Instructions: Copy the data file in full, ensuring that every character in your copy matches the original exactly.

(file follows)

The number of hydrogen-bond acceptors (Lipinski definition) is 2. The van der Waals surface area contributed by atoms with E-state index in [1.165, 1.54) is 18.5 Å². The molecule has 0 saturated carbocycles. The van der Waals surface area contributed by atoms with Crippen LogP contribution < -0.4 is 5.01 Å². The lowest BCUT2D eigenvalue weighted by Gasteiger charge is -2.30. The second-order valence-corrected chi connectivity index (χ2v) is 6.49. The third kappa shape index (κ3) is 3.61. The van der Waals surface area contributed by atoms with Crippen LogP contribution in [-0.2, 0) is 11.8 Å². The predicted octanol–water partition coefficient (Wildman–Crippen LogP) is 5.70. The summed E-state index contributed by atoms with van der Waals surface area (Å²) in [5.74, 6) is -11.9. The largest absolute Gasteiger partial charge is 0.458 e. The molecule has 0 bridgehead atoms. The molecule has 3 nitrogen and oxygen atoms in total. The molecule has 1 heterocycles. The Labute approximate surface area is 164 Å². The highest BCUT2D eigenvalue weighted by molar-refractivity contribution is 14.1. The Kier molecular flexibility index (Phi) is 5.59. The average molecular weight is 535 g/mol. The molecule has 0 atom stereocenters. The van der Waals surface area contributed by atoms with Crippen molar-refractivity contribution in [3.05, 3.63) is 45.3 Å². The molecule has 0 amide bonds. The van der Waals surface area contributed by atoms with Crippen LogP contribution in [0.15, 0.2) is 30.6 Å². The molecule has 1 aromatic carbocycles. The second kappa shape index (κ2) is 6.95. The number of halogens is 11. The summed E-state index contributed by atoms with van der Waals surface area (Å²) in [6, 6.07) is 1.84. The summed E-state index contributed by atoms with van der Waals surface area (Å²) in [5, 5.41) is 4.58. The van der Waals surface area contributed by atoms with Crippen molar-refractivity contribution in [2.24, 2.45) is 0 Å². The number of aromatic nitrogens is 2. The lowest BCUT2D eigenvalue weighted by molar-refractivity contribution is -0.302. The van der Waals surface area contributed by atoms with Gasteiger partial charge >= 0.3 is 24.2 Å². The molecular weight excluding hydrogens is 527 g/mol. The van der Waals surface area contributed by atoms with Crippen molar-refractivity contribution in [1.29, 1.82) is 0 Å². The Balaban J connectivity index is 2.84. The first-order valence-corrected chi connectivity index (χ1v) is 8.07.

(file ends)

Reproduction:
The number of hydrogen-bond acceptors (Lipinski definition) is 2. The van der Waals surface area contributed by atoms with E-state index in [1.165, 1.54) is 18.5 Å². The molecule has 0 saturated carbocycles. The van der Waals surface area contributed by atoms with Crippen LogP contribution < -0.4 is 5.01 Å². The lowest BCUT2D eigenvalue weighted by Gasteiger charge is -2.30. The second-order valence-corrected chi connectivity index (χ2v) is 6.49. The third kappa shape index (κ3) is 3.61. The van der Waals surface area contributed by atoms with Crippen LogP contribution in [-0.2, 0) is 11.8 Å². The predicted octanol–water partition coefficient (Wildman–Crippen LogP) is 5.70. The summed E-state index contributed by atoms with van der Waals surface area (Å²) in [5.74, 6) is -11.9. The largest absolute Gasteiger partial charge is 0.458 e. The molecule has 0 bridgehead atoms. The molecule has 3 nitrogen and oxygen atoms in total. The molecule has 1 heterocycles. The Labute approximate surface area is 164 Å². The highest BCUT2D eigenvalue weighted by molar-refractivity contribution is 14.1. The Kier molecular flexibility index (Phi) is 5.59. The average molecular weight is 535 g/mol. The molecule has 0 atom stereocenters. The van der Waals surface area contributed by atoms with Crippen molar-refractivity contribution in [3.05, 3.63) is 45.3 Å². The molecule has 0 amide bonds. The van der Waals surface area contributed by atoms with Crippen LogP contribution in [0.15, 0.2) is 30.6 Å². The molecule has 1 aromatic carbocycles. The second kappa shape index (κ2) is 6.95. The number of halogens is 11. The summed E-state index contributed by atoms with van der Waals surface area (Å²) in [6, 6.07) is 1.84. The summed E-state index contributed by atoms with van der Waals surface area (Å²) in [5, 5.41) is 4.58. The van der Waals surface area contributed by atoms with Crippen molar-refractivity contribution in [2.24, 2.45) is 0 Å². The number of aromatic nitrogens is 2. The lowest BCUT2D eigenvalue weighted by molar-refractivity contribution is -0.302. The van der Waals surface area contributed by atoms with Gasteiger partial charge >= 0.3 is 24.2 Å². The molecular weight excluding hydrogens is 527 g/mol. The van der Waals surface area contributed by atoms with Crippen molar-refractivity contribution in [1.29, 1.82) is 0 Å². The Balaban J connectivity index is 2.84. The first-order valence-corrected chi connectivity index (χ1v) is 8.07.